Trucking as an indicator
Trucking has been considered a leading indicator of the economy for years. When I was a young dispatcher, my older brother, a Wall Street money manager, claimed he could count trucks on the George Washington Bridge as a gauge of the health of the economy and indicator of early trends.
I’ve worked in trucking all my life. I started as a fleet driver for a fleet owner, became an owner-operator, dispatched drivers for 10+ years, and then held senior level management positions for almost 20 years. Even after all this experience, the data I see as CEO of Stay Metrics is changing my longtime paradigm. If I’m right, we are going to be able to look at trucking as an indicator not just of early economic trends but also of overall labor trends.
The 20-year industry average of near 100% turnover is most often attributed to the trucking industry mistreating drivers. When I speak to friends and business leaders outside of trucking they can’t fathom why we can’t see what’s right in front of us …
I’ve seen this movie before
In the early 2000s, I spent a year out of the freight industry. As a licensed hobby auctioneer who loves doing farm and charity auctions, I decided to use my skills to sell real estate for a year.
I met an appraiser who shared our office whose common practice was to find the target appraisal price from the real estate agent that just referred him and deliver a number as close as possible to that target. Many realtors came into my office to see if I could help them sell an anxious owner’s property. In many instances, the auction price I could get them was significantly less than what they owed the bank. I failed to macro this out and see the forest.
If only I could have known that the signs I was seeing then would turn into the housing crisis of 2008. I was not alone, though, as no one noticed them at the time. I learned a great deal from this experience and have gotten better at reading the signs I see.
Driver turnover near 100% for the last 20 years
Turning back to transportation, truck drivers turn over at a higher rate than any other profession we are aware of. At the same time, the trucking industry has been facing a driver shortage for nearly two decades. I believe we are seeing a bit of a sociology experiment unfolding, which started with the federal regulation that created what we now call the CDL.
In the mid-1980s, I was there as a young dispatcher when this regulation came into being. I can still see the face of one of my drivers as he emotionally told me he doesn’t read well so he has to leave driving. There were many discussions about who can afford to go to CDL School for 6 weeks without a check and, on top of that, who has $8k to pay for that education. I remember thinking “what’s this going to do to the inflow?” And I do remember wondering if these situations were occurring all over the country.
Unlike in 2008, this time I do sense the shift coming, and with the tens of thousands of driver survey responses I have seen over the last seven years, I have a theory.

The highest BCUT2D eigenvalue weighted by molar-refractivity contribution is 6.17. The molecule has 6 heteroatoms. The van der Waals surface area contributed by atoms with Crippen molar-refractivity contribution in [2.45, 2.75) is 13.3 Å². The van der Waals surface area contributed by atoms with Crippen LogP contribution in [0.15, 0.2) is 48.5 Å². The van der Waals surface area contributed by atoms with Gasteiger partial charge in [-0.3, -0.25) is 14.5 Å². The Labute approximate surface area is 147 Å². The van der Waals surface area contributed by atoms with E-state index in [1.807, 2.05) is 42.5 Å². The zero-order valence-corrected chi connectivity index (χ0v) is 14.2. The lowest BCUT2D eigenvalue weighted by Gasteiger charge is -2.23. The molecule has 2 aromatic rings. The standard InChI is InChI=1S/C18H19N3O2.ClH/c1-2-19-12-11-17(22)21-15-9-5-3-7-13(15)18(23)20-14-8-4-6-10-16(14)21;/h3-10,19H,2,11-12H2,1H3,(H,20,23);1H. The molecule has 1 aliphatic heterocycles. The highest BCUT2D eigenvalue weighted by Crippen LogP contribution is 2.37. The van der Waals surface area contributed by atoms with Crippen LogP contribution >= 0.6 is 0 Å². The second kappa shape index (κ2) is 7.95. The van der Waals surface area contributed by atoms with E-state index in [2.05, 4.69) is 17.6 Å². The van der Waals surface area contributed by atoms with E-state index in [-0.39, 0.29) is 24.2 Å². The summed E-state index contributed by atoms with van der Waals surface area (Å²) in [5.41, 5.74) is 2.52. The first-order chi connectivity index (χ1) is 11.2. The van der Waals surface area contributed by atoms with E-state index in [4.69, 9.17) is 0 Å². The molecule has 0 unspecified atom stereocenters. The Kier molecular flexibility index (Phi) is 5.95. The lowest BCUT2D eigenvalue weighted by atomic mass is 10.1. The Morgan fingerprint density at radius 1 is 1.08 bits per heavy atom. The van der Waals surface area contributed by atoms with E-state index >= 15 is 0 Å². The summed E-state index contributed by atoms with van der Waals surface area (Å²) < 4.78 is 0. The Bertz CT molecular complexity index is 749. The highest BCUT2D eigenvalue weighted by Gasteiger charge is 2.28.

The reason drivers turn over higher than any other professional industry we know of is…
They can because for 20+ years they have conditioned themselves to move from one carrier to another with no fear. In fact, most drivers see moving as a way to improve their economic condition, sometimes the very same day.
The industry as a whole failed to see this and actually turned on drivers, demonizing those that did not sit still as disloyal. Marketing agencies carved out a niche of teaching carriers how to “sell to this market,” which has only heightened drivers’ skepticism.
Today, drivers are going into new companies with high levels of distrust. While the conditions that cause drivers to leave vary among carriers, the reason drivers leave because of them is the same. They simply don’t have to deal with these issues. They can walk into a new carrier that day.
Roll the film…
Are other industries headed for 100% turnover? Is our ability to understand and manage a truly “at will” labor force where it needs to be.
Many managers struggle to overcome “old-school” training that instilled values like “you’re lucky to have a job” into them. I hear a lot of these leaders insist that drivers and younger workers are leaving because they “don’t want to work.” Might I argue, instead, that they want to work, they simply don’t want to work for you?
As I wrote earlier this year, your best bet to retain the talent you need to be successful is to build a culture drivers want to work in. The driver has to come first, arguably even ahead of your customers, because they have the control.
That’s not all bad though. If you can build a culture that respects and listens to drivers, you might just find that all those drivers who are leaving out there are leaving to come to you. A few of our clients are reporting just this kind of trend. It’s always the ones that are 100% committed to meeting drivers’ needs. They recognize drivers’ hard work. They do everything they can to improve the lives of drivers and their families.
Drivers certainly can leave carriers like this … but they won’t!